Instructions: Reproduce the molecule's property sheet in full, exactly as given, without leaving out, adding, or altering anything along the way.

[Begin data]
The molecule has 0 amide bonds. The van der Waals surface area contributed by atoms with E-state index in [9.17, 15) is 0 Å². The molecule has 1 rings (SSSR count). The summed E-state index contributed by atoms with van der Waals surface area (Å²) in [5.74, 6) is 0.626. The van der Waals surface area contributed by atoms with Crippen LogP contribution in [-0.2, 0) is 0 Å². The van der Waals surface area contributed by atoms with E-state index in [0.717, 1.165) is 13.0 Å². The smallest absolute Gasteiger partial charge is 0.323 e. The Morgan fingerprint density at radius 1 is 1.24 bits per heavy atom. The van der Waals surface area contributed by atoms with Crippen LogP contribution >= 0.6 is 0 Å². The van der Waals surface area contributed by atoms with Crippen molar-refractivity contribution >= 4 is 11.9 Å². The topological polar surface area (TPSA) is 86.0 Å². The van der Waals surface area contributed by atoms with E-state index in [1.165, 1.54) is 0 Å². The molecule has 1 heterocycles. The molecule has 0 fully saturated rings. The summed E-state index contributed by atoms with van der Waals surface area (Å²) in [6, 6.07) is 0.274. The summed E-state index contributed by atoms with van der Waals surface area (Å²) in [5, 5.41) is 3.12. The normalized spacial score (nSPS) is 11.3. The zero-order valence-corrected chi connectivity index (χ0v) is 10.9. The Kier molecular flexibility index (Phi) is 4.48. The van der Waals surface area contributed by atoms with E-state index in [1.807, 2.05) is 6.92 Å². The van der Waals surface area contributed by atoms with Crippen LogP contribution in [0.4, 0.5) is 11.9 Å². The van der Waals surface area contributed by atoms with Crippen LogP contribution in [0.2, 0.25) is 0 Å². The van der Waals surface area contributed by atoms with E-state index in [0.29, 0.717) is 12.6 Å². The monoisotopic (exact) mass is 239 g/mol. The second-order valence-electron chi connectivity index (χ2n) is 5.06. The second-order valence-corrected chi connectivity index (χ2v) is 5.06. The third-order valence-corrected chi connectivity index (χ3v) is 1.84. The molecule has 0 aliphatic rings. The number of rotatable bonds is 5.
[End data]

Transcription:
The molecule has 0 amide bonds. The van der Waals surface area contributed by atoms with E-state index in [9.17, 15) is 0 Å². The molecule has 1 rings (SSSR count). The summed E-state index contributed by atoms with van der Waals surface area (Å²) in [5.74, 6) is 0.626. The van der Waals surface area contributed by atoms with Crippen LogP contribution in [-0.2, 0) is 0 Å². The van der Waals surface area contributed by atoms with E-state index in [0.717, 1.165) is 13.0 Å². The smallest absolute Gasteiger partial charge is 0.323 e. The Morgan fingerprint density at radius 1 is 1.24 bits per heavy atom. The van der Waals surface area contributed by atoms with Crippen LogP contribution >= 0.6 is 0 Å². The van der Waals surface area contributed by atoms with Crippen molar-refractivity contribution >= 4 is 11.9 Å². The topological polar surface area (TPSA) is 86.0 Å². The van der Waals surface area contributed by atoms with E-state index in [1.165, 1.54) is 0 Å². The molecule has 1 heterocycles. The molecule has 0 fully saturated rings. The summed E-state index contributed by atoms with van der Waals surface area (Å²) in [6, 6.07) is 0.274. The summed E-state index contributed by atoms with van der Waals surface area (Å²) in [5, 5.41) is 3.12. The normalized spacial score (nSPS) is 11.3. The zero-order valence-corrected chi connectivity index (χ0v) is 10.9. The Kier molecular flexibility index (Phi) is 4.48. The van der Waals surface area contributed by atoms with E-state index in [1.807, 2.05) is 6.92 Å². The van der Waals surface area contributed by atoms with Crippen LogP contribution in [0.4, 0.5) is 11.9 Å². The van der Waals surface area contributed by atoms with Crippen LogP contribution in [0.2, 0.25) is 0 Å². The van der Waals surface area contributed by atoms with E-state index in [0.29, 0.717) is 12.6 Å². The monoisotopic (exact) mass is 239 g/mol. The second-order valence-electron chi connectivity index (χ2n) is 5.06. The second-order valence-corrected chi connectivity index (χ2v) is 5.06. The third-order valence-corrected chi connectivity index (χ3v) is 1.84. The molecule has 0 aliphatic rings. The number of rotatable bonds is 5.